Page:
Edited by Frans von der Dunk
Chapter 11: Legal aspects of public manned spaceflight and space station operations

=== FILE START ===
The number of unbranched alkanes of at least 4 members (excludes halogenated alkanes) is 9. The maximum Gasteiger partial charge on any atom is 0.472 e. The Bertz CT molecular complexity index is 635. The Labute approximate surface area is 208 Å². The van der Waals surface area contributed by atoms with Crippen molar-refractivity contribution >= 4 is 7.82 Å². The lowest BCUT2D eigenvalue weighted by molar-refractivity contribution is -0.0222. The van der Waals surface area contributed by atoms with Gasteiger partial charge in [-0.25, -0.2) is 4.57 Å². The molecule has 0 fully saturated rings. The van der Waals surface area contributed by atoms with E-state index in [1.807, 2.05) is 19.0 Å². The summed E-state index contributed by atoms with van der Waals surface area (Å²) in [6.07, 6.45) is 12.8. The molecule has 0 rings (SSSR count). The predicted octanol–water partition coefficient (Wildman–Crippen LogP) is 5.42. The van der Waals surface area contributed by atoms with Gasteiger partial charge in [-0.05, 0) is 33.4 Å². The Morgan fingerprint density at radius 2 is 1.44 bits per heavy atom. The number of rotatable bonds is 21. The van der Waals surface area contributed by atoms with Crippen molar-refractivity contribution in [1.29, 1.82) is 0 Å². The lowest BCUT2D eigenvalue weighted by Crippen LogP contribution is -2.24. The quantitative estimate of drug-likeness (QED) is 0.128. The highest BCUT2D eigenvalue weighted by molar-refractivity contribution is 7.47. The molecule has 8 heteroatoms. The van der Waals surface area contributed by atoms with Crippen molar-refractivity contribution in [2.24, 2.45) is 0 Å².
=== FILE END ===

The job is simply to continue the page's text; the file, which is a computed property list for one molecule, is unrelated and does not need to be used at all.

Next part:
Despite experience with space stations being been fairly limited to only two space stations having been operational for a more than a few weeks, namely the Soviet/Russian Mir and the International Space Station (ISS), and experience with an international space station limited even further to only the ISS, this experience has given and continues to give rise to a distinct evolving body of legal rules and principles. Special issues concerning the applicability of such generic issues as jurisdiction, the status of astronauts and liability as arising from the space treaties, in particular the Intergovernmental Agreement underlying the ISS and the various Memoranda of Understanding, internal ESA arrangements and other bilateral or single-state implementing regulations constitute very interesting new features of space law. The IGA, for example, provides for unique legal solutions to intellectual property rights jurisdiction, in particular with a view to European participation, and criminal jurisdiction, following on from a US–Russian compromise. In addition, an extended inter-party waiver of liability and the fundamental application of the concept of time-sharing in terms of usage of the manned facilities part of the ISS are noteworthy. _ The importance of these legal discussions lies not only in the present, but extends into the future, with a view to plans for ever more extended human presence in outer space, including possible colonization of the moon, asteroids or planets, whereby the same fundamental legal issues of jurisdiction, status of ‘territory’ of astronauts, and liability issues respectively will arise and have to be addressed.
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